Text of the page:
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15 Secrets of Apple Store Employees

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Apple has 265 retail stores in the United States, employing roughly 100 people at each one. That’s a lot of Apple Store workers with stories to tell about the culture and customers of one of the world’s most iconic retail boutiques. Here are a few things you might not know about your friendly Apple Store employee.

1. THEY WISH YOU KNEW YOUR PASSWORD.

One of the biggest complaints Apple Store employees have about customers is their lack of knowledge for their own personal data. Many people come in needing help with a device or their storage but don’t know their Apple ID or password, which throws a wrench in the process. “People say to you, ‘Figure out my password,’” says Ben, who worked in a Minnesota store for five and a half years. “But if I could figure out your password, what would be the point of having one?” Save yourself (and employees) some time and make sure you know your login information before heading to the store.

2. THEY HATE WHEN YOU USE THE STORE COMPUTERS FOR YOUR OWN BUSINESS.

Those demo devices? They’re for you to use, but they’re not your personal gadgets. “People would make phone calls or they’d change the wallpapers,” says Eric, who worked as a specialist in a Florida Apple Store for two years. “They’d have video chats with friends on Skype for two hours. One guy would come in and write music for his so-called album on one of the computers.”

If you do use the Apple Store devices for personal business, be sure to sign out or risk an embarrassing Facebook update or a new profile picture. “We’ve seen a number of social media accounts left logged in and we’re like, ‘We can have fun here,’” Eric says.

3. THEY KNOW WHEN YOU’RE LYING.

“Lying is never a good idea at the Apple Store,” says James, who spent five years in Apple retail working almost every job. “We know you’re lying, and we have a lot of control to bend the rules to make things work for you, but if we know you’re lying we aren’t going to bend rules.” Whether you dropped your phone in the toilet or had the screen replaced elsewhere, they’ll find out sooner or later. It's best to be upfront. 

4. IF YOU’RE MEAN, THEY’LL DRAG THEIR FEET.

“Be humble, be understanding, and don't be entitled,” advises one Apple Store employee via Reddit. Indeed, Apple Store workers can choose to be your best friend or your worst enemy, depending on your attitude.

“If you act like a huge jerk people will go out of their way to put as many roadblocks as possible in the way,” says Bruce, who left his job as a specialist at an Indiana Apple Store last year. He says if you get huffy with an employee, you’re asking to play the waiting game. “They’ll walk into the back to ‘see what they can do,’ but really they’ll just sit back there and make you wait.”

On the flip side, Bruce says, if you’re exceedingly nice, employees will go out of their way to help you. “I had woman come in once and her laptop had died and it had a slideshow of pictures of her mother who had just passed,” he says. “She was putting together a slideshow for the funeral and she came in at 8:30 and store closed at 9. I stayed until 10:30 helping her, making a slideshow, putting it on a DVD, and sending her off with it.”

5. YOU ARE THE PROBLEM.

“The vast majority of the time, the biggest problem is user error,” says Ben. “They’ve done something wrong or they don’t know how to use the device.”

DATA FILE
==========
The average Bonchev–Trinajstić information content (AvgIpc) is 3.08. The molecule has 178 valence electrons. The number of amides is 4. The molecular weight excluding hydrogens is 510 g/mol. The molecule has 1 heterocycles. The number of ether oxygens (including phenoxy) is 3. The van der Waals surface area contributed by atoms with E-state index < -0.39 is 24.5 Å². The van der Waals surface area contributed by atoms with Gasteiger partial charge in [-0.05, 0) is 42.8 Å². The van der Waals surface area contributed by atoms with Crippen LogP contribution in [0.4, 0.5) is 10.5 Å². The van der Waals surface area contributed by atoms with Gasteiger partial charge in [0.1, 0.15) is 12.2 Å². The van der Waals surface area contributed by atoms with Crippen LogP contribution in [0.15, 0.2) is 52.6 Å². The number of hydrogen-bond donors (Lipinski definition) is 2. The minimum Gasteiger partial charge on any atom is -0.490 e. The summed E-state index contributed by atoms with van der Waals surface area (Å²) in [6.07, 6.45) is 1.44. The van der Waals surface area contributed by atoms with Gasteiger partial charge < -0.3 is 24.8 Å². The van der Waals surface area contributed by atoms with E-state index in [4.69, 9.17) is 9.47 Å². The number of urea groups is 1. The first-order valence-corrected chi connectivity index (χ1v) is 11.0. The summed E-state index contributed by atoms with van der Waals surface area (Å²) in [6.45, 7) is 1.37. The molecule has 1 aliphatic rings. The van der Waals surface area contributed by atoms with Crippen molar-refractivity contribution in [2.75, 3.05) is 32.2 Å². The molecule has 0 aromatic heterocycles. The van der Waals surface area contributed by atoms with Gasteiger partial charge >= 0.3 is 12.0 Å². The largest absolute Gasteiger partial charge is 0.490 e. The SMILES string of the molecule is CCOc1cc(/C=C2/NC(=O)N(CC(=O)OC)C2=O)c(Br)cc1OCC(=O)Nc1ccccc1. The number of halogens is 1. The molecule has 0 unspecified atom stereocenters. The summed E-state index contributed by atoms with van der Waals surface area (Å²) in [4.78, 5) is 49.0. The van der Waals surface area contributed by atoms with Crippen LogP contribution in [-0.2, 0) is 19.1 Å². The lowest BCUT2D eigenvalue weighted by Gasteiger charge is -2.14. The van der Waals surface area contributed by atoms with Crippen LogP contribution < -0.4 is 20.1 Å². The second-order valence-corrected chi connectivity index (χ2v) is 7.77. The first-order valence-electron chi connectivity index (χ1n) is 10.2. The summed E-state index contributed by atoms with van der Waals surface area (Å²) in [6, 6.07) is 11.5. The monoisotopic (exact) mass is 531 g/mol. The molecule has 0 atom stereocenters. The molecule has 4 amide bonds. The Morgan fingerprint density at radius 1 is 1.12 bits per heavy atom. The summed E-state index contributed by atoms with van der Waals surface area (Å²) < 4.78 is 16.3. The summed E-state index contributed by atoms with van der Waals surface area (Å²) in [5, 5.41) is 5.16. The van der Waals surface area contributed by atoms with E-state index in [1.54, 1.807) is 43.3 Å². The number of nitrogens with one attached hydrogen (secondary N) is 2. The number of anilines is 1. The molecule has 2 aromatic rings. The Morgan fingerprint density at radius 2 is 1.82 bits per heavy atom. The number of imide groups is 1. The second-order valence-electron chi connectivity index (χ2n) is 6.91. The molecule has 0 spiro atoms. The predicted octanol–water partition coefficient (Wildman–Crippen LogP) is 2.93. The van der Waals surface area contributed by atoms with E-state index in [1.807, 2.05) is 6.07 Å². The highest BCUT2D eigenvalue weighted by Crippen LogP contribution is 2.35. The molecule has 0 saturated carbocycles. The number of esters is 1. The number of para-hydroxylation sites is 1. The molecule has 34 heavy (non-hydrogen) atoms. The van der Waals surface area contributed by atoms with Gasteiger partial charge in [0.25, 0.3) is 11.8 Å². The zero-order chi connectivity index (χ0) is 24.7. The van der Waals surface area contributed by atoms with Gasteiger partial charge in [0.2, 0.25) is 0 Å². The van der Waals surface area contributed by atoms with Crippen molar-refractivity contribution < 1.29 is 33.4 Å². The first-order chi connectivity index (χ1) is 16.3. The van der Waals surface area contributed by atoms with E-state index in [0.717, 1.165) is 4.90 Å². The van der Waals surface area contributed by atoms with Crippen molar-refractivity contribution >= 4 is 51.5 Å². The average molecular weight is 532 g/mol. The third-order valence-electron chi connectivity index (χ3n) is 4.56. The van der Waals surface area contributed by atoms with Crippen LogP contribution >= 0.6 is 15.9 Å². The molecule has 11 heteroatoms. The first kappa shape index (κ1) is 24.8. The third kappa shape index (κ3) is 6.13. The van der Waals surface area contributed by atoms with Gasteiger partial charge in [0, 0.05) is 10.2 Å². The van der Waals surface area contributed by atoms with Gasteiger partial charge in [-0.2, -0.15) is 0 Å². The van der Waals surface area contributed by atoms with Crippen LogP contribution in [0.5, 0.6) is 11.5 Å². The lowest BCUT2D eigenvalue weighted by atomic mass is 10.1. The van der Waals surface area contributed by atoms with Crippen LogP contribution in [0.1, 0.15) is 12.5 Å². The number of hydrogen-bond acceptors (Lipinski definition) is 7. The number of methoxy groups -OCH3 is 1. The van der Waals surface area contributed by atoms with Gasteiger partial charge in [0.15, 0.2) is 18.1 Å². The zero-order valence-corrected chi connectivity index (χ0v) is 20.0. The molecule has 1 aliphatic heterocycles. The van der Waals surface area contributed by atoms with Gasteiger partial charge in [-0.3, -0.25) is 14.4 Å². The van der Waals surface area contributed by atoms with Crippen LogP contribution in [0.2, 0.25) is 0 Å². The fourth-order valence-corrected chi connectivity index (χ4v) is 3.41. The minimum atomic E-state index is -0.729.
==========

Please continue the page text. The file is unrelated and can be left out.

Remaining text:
6. THEY LOVE SEEING VINTAGE DEVICES.

It’s not all about the iPhone 6 and Apple Watch. Most employees have seen their fair share of super old Apple gear. “I had one lady who brought in an Apple IIe,” Eric says. “I used that in middle school.” Products that have not been manufactured for more than five are labeled “vintage” and anything that was discontinued more than seven years ago is “obsolete.” Apple Store employees can’t order parts for these gadgets, but they don’t mind giving them a once-over. “It’s amazing what people will keep,” Eric says. “It goes to show the support and the viability of the products Apple produces that you can see things that are 10 to 12 years old [and] people are still using them.”

7. THEY SEE LOTS OF NAKED PICTURES.

As a general rule, if you don’t want anyone to see it, don’t put it on your computer. “Sometimes you have to transfer people’s photos and all the pictures show up on the screen as you do it,” says James. “I’ve seen whatever you can imagine.”

8. GETTING YOUR SHIRT IS A BIG DEAL.

Landing a job at an Apple Store isn’t easy. “They like to say it’s easier to get into Stanford than to get hired by Apple,” James says. Indeed, a single open position can receive hundreds or even thousands of applicants. Those who get called back go through multiple rounds of intense interviews, and if they land the job, it’ll be weeks of training before they’re released onto the floor of an Apple Store unsupervised.

When a newbie is finally deemed “ready,” he or she is rewarded with an official Apple shirt. “That was kind of like a rite of passage,” Ben says. “Like, ‘Okay, now you’ve arrived. You’ve done with your training now you get to go out on your own.’” But shirts aren’t to be worn outside the store, mostly for branding reasons. Plus, advertising you work in an Apple Store is an easy way to get pestered by the nearest guy with a malfunctioning iPhone.

“One time I put a jacket over my Apple shirt but I unzipped it and someone saw I was an Apple employee,” says Bruce. “He came over and was like, ‘Hey man, I got a problem with my phone, can you fix it?’ I was like, ‘Dude, I’m on lunch.’”

9. REFERRALS ARE KEY.

When it comes to getting a job in Apple retail, referrals are everything. “The closest way to guarantee an interview is to know someone and be referred by someone,” says Ben. “Apple takes those very seriously. They’ll pay employees a referral bonus if they hire someone you refer, like an extra $500 or $1000. If it’s a corporate employee it might be several thousand.”

Apple trusts its employees know when a person might be a good fit within the company culture. Some workers used to carry around special referral cards. If they encountered an exceptional waiter at a restaurant or a wonderful salesperson, they’d give them the card and invite them to apply for a job.